Attributing coral damage to nutrient enhancement is a debatable point these days in Florida, since many reefs are located well away from the shoreline and are thereby well flushed by open ocean water. Scientists disagree on this point. Some believe that nutrient input is one of the main stressors causing reef degradation, including mass bleaching, in Florida waters. But U.S. Environmental Protection Agency water quality expert, Bill Kruczynski was quoted recently in the media:

“Kruczynski and others believe runoff from cess pits and septic tanks is degrading sea water very close to the mainland of the Keys. But there’s little evidence that nitrogen is reaching the reefs that sit miles out, Kruczynski said. “In studies we’ve done, we’ve had very little information that says those sources of nutrients are actually making it out to the reef and causing the decline,” Kruczynski said. “If a molecule starts at land and starts seaward you have six miles of algae and seagrasses to collect it. It doesn’t get there.” (ENN news story 2001, from: http://www.enn.com/news/wire-stories/2001/02/02052001/ap_reef_41836.asp?=1 )

The argument about whether or not enhanced nutrient runoff into the sea is affecting offshore reefs and causing the decline - or not - is very significant. Because if the nutrients are NOT getting there, then they are NOT having any deleterious effect, and the 50 year decline in the growth rate of corals is due to some other factor (...possibly the fact that the nutrients are NOT getting there?). The half century of slowing growth may just have been the preamble to todays crisis, corals with weakened immune systems suffering from epidemics of infectious disease, mass coral bleaching and death. Could the decades of slowed growth and ultimate sickness and death now be telling the tale of an insidious, gradually worsening condition -- of malnutrition due to fishing induced nutrient depletion of the reefs in particular and the open ocean in general?

Still...nutrient depletion in the sea is one hypothesis that needs to be seriously investigated at this point if we ever hope to understand these critical problems.

Elsewhere in the tropics, an analysis of historical trends in shell abnormalities showed that deformities are now very common in the shells of “large foraminifers” following bleaching events. The same new set of environmental factors is apparently being felt by these ancient tiny organisms. Previously, “shell abnormalities were known in tidal pools or very shallow water with temperature, salinity, oxygen and pH excursions...or in small foraminifers in heavily polluted areas...but never in the recent past in pristine areas bathed by stable oceanic open waters. It proves that bleaching is a new phenomenon. Moreover...such high frequency of deformities was never observed in geololgical time. It indicates that bleaching is truly an unprecedented stress at planetary scale.” (Pecheux, 1992)

A perturbation so severe that it has seriously altered the nature of “stable oceanic open waters?” ...a development that is unprecedented in long historical records?

...that’s getting scary!

Also, it seems that the whole “mass coral bleaching” problem has taken scientists completely by surprise. No-one anticipated this problem. Scientific books and papers on corals before the early-mid 1980s make no mention of it, seemingly it just did not exist; it was never seen anywhere. Even now, in a current up-to-date book on coral reef fisheries, (Reef Fisheries, Polunin and Callum (eds) 1996) none of the contributors make mention of mass coral bleaching in their discussion of all the issues facing reef fisheries. This reluctance or inability to look at the whole picture is seriously handicapping our efforts to understand the changes in marine ecosystems. Also, along the same line, our natural reluctance to really objectively consider the whole extent of the negative impacts that fishing has had on marine life....this also prevents us from seeing the picture clearly.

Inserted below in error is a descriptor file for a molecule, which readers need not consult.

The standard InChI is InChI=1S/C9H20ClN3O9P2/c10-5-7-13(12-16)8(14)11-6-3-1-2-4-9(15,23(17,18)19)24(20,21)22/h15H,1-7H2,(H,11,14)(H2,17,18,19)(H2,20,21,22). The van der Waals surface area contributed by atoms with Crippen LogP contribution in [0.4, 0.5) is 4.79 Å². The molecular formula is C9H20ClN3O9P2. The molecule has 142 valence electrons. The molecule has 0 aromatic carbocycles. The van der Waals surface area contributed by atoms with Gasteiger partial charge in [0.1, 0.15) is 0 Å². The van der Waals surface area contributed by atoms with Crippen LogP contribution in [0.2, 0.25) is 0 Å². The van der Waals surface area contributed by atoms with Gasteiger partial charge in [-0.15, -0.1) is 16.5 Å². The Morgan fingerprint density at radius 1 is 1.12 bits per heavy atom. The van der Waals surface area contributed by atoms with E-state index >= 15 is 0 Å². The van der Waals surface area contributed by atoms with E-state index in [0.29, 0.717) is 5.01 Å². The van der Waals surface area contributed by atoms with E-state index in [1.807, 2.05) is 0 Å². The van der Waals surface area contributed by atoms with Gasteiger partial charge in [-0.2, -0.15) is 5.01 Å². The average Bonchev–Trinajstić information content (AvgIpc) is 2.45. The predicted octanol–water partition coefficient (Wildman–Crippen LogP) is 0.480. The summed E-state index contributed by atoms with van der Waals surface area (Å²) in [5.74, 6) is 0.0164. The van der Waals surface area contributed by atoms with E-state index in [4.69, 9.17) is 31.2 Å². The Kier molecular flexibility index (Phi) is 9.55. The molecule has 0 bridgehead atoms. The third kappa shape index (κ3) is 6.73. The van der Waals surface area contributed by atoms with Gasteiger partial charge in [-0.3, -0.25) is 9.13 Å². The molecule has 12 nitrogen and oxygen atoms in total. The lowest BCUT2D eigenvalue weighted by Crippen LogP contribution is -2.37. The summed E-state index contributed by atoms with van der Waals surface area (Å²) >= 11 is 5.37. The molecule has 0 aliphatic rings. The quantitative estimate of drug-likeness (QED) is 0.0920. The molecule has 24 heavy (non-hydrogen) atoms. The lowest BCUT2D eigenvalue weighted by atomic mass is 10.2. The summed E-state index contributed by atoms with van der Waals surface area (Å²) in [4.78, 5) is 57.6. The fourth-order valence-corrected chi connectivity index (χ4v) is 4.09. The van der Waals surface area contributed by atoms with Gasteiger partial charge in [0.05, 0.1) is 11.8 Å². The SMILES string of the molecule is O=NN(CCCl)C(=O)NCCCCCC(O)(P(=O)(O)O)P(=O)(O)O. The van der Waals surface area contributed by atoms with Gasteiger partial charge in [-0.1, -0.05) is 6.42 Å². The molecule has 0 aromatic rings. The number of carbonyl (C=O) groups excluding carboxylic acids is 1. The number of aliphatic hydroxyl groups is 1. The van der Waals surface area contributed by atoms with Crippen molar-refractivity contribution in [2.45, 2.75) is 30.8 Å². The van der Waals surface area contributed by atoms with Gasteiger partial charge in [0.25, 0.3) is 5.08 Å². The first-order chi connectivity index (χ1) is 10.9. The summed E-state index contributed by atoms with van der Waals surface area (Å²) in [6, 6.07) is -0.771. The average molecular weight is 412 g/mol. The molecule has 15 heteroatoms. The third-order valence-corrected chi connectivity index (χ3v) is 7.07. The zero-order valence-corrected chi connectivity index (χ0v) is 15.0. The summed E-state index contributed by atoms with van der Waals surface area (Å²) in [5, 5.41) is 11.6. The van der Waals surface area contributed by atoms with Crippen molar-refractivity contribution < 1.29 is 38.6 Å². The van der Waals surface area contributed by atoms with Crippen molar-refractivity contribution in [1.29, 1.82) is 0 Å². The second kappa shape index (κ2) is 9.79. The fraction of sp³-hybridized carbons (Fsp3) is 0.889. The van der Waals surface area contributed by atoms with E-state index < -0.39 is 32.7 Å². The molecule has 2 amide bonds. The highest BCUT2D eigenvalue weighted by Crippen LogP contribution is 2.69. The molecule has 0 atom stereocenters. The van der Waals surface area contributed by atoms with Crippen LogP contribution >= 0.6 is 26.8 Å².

We need to face up to the true history of fishing...and somehow overcome our habitual and sentimental attachment to it.

We cannot find the holy grail of “sustainability” because it simply doesn’t exist using out current approach. We essentially give nothing useful back to the sea. “Sustainable” fisheries in the past were undertakings that persisted for many years, seemingly without depletion of resources, but the reason that they appeared this way was because they were relatively light exploitation applied to a very rich resource (for example, subsistence fisheries by native peoples). The dents were perhaps too small to notice? Actually, historical records of commercial fisheries going back for centuries are full of reports of “declining resources.” The story of the history of fishing and whaling actually tells repeatedly of exploitation leading to depletion (the first dramatic examples being the marine mammals, whales and walruses, the seabirds and the turtles), then the human hunters moved on to new fishing grounds, or new target species, and the same sequence of events unfolded again, over and over. The total “resource” was always dropping to lower levels in the background. For many years, it was possible to increase overall fishing yields due to increasing effort and constant advances in technology, which greatly increased the efficiency of the fishermen. These factors effectively obscured the background theme, the thing that we are so afraid to acknowledge, the steady decline in the total available resources.

But now it is becoming increasingly clear from all sides that the well is running dry. We had better wake up soon....the mass coral bleaching, a mass of “white flags” from the tropics?...we had better take careful heed of their message:


We will have only one chance to establish the correct diagnosis, and there is clearly not a lot of time to be wasted, considering the rate at which corals are being lost. It may be later than we think.

And something REALLY BIG is going to have to change, we may just need to do an “about face” in our thinking about the “renewable” resources of the sea. It’s the “renewing” part that has proven to be the biggest problem...something’s missing that is a critical factor in the “renewal” process. Could it be the food? As someone else once said, “When theory conflicts with reality, must we point out that reality always wins?”

“The problems we have today, will not be solved by thinking the way we thought when we created them.”
-- Albert Einstein